We all enjoy a good restaurant and inevitably assess the restaurant by the food and the service.
Would you go back to a restaurant that had tense, stressful, negative, anxious servers?
Even if the food was quality, a consistently anxious eating environment would likely be enough to lead us to avoid it all together. After all, nobody said the restaurant business was easy. 60% of restaurants don’t last a year and 80% close before their fifth anniversary.
What if I told you that if you have children, you actually already own a restaurant!
And your restaurant has a few very regular and very moldable customers.
GOOD NEWS: your restaurant is under no threat of closing.
BAD NEWS: several of the same standards we assess restaurants with as adults, our children are intuitively assessing us! Particularly the service.
In all of life, we feed off the emotions of those around us whether they are stressed, happy, or worried. When it comes to feeding our smallest customers, we set the environment, and our kids often reflect and even enhance the moods they see us projecting.
What experience would you want your adult children to have at a restaurant?
Why would that be different for them now?
Believe me, you can cultivate grateful and adventurous eaters, I’ve been able to see many homes reclaim the dinner table through my 13 years of practice. Now is the best time to start.
Let me help get you started with an initial piece of guidance: use grateful and appreciative words or phrases concerning your meal and even the process the food took to arrive.
Now, let’s get a little personal, what would you do if you went to a restaurant and the server was staring at your and critiquing every move you made? They’d regularly shout at you, “Wipe your mouth!”, “Don’t mix that together!”, “GROSS!” You get the idea. You’d be offended, extremely self-conscious, and probably begin to dislike the entire experience all together.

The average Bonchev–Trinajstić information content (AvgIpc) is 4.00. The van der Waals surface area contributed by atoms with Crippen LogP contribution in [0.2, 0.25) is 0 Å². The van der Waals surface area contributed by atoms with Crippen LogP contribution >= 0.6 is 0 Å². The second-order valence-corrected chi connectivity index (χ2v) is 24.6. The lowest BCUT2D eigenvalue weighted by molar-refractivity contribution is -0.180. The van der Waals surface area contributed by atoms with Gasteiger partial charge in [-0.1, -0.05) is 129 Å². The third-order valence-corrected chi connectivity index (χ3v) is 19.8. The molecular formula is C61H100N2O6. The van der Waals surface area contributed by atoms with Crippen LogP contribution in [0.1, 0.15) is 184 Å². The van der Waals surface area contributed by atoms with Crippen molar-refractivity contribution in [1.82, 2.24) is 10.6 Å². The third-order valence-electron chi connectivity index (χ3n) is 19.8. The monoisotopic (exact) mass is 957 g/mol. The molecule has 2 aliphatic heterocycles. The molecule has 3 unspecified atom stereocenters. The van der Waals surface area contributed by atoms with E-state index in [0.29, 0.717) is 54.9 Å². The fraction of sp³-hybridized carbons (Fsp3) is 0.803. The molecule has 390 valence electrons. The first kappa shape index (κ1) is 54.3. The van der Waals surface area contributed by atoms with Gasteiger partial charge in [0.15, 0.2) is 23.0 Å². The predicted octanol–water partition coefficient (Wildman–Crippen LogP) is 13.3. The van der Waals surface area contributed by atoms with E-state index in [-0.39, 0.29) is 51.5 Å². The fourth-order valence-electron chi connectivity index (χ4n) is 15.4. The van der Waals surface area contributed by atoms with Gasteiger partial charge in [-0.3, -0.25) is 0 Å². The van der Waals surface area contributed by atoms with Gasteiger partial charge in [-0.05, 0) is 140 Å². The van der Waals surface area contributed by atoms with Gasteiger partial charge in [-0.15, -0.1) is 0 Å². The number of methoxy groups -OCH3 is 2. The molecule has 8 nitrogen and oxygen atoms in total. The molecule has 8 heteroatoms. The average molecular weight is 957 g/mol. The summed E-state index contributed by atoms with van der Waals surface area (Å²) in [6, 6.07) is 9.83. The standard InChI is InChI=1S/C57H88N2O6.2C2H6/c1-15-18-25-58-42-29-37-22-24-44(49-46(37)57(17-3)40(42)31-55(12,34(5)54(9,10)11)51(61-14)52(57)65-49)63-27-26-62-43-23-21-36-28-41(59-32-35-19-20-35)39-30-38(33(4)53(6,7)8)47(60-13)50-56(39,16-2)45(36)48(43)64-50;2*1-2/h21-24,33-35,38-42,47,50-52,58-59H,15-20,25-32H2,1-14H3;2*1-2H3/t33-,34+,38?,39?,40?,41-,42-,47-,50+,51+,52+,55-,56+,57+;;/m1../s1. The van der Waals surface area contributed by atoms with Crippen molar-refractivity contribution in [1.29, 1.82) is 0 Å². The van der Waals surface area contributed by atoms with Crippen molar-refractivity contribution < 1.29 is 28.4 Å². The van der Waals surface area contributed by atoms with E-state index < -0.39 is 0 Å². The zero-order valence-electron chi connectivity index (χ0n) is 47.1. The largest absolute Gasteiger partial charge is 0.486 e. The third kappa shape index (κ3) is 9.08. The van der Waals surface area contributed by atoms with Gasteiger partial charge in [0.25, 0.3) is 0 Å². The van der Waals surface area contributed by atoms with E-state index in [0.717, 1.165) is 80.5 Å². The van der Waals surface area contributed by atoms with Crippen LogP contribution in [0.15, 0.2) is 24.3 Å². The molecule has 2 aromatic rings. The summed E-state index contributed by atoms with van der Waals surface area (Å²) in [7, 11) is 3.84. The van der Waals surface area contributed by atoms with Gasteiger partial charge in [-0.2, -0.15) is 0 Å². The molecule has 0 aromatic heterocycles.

How many dinner tables across the country with littles fit this description? It doesn’t have to remain that way.
In the illustration above, the server would be out of line because their goal should not have been to critique our eating habits, but to make sure our eating experience was positive. So, as a parent or grandparent of a little, what if you committed yourself to a new goal?
Here’s one of the goals I have equipped hundreds of families in and have also included in my coming ‘Raising Adventurous Eaters’ class.
Here it is, “Focus on your child’s new skills rather than the amount or type of food they have eaten”.
When you see them dipping their chicken in their applesauce reply, “You are so creative with mixing different foods to eat!”
When you see them slowly do their best to scoop up a pea with their spoon say, “You have gotten SO GOOD at using spoons!”
This is just one of the goals that will transform your dinner table from an anxious time to a positive and healthier environment for you and your little customers.
Relax, enjoy the experience, and stay open for business.
I’ve equipped hundreds of families in how to raise up adventurous eaters. When we as parents gain an understanding of how to navigate and remake our picky eaters our world and theirs begins to change.
If you have or are regularly around/feeding little ones my upcoming ‘Raising Adventurous Eaters’ course is tailored for understanding, navigating, and remaking picky eaters (sign up to join my mailing list and be notified when the course released this fall)
Or if you’d like to explore one on one virtual counseling schedule a free initial consultation.